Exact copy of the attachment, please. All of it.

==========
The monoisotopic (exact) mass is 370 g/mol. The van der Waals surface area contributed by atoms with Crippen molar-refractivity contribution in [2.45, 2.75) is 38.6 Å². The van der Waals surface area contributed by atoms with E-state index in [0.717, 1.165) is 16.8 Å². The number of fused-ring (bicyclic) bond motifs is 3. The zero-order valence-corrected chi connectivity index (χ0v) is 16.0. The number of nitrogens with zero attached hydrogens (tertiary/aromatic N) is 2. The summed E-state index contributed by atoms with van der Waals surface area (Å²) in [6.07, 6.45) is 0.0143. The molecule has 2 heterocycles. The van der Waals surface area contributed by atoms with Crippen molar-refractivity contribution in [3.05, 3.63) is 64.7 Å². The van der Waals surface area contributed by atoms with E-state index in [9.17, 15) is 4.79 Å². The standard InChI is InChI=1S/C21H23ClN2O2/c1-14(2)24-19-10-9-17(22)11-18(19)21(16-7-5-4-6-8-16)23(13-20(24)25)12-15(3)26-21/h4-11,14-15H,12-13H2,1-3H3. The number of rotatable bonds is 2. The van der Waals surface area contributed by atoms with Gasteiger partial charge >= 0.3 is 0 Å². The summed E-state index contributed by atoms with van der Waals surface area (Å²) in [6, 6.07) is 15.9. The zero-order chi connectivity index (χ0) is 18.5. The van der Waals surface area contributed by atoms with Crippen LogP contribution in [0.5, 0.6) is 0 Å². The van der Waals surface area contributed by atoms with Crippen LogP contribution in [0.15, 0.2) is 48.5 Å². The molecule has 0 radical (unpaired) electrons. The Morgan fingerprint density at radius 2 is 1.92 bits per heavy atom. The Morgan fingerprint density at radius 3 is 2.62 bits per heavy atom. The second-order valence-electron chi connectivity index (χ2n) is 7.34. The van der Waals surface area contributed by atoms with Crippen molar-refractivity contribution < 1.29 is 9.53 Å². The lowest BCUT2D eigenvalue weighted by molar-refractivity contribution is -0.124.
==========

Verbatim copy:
The monoisotopic (exact) mass is 370 g/mol. The van der Waals surface area contributed by atoms with Crippen molar-refractivity contribution in [2.45, 2.75) is 38.6 Å². The van der Waals surface area contributed by atoms with E-state index in [0.717, 1.165) is 16.8 Å². The number of fused-ring (bicyclic) bond motifs is 3. The zero-order valence-corrected chi connectivity index (χ0v) is 16.0. The number of nitrogens with zero attached hydrogens (tertiary/aromatic N) is 2. The summed E-state index contributed by atoms with van der Waals surface area (Å²) in [6.07, 6.45) is 0.0143. The molecule has 2 heterocycles. The van der Waals surface area contributed by atoms with Crippen molar-refractivity contribution in [3.05, 3.63) is 64.7 Å². The van der Waals surface area contributed by atoms with E-state index in [9.17, 15) is 4.79 Å². The standard InChI is InChI=1S/C21H23ClN2O2/c1-14(2)24-19-10-9-17(22)11-18(19)21(16-7-5-4-6-8-16)23(13-20(24)25)12-15(3)26-21/h4-11,14-15H,12-13H2,1-3H3. The number of rotatable bonds is 2. The van der Waals surface area contributed by atoms with Gasteiger partial charge >= 0.3 is 0 Å². The summed E-state index contributed by atoms with van der Waals surface area (Å²) in [6, 6.07) is 15.9. The zero-order chi connectivity index (χ0) is 18.5. The van der Waals surface area contributed by atoms with Crippen LogP contribution in [0.5, 0.6) is 0 Å². The van der Waals surface area contributed by atoms with Crippen LogP contribution in [0.15, 0.2) is 48.5 Å². The molecule has 0 radical (unpaired) electrons. The Morgan fingerprint density at radius 2 is 1.92 bits per heavy atom. The Morgan fingerprint density at radius 3 is 2.62 bits per heavy atom. The second-order valence-electron chi connectivity index (χ2n) is 7.34. The van der Waals surface area contributed by atoms with Crippen molar-refractivity contribution < 1.29 is 9.53 Å². The lowest BCUT2D eigenvalue weighted by molar-refractivity contribution is -0.124.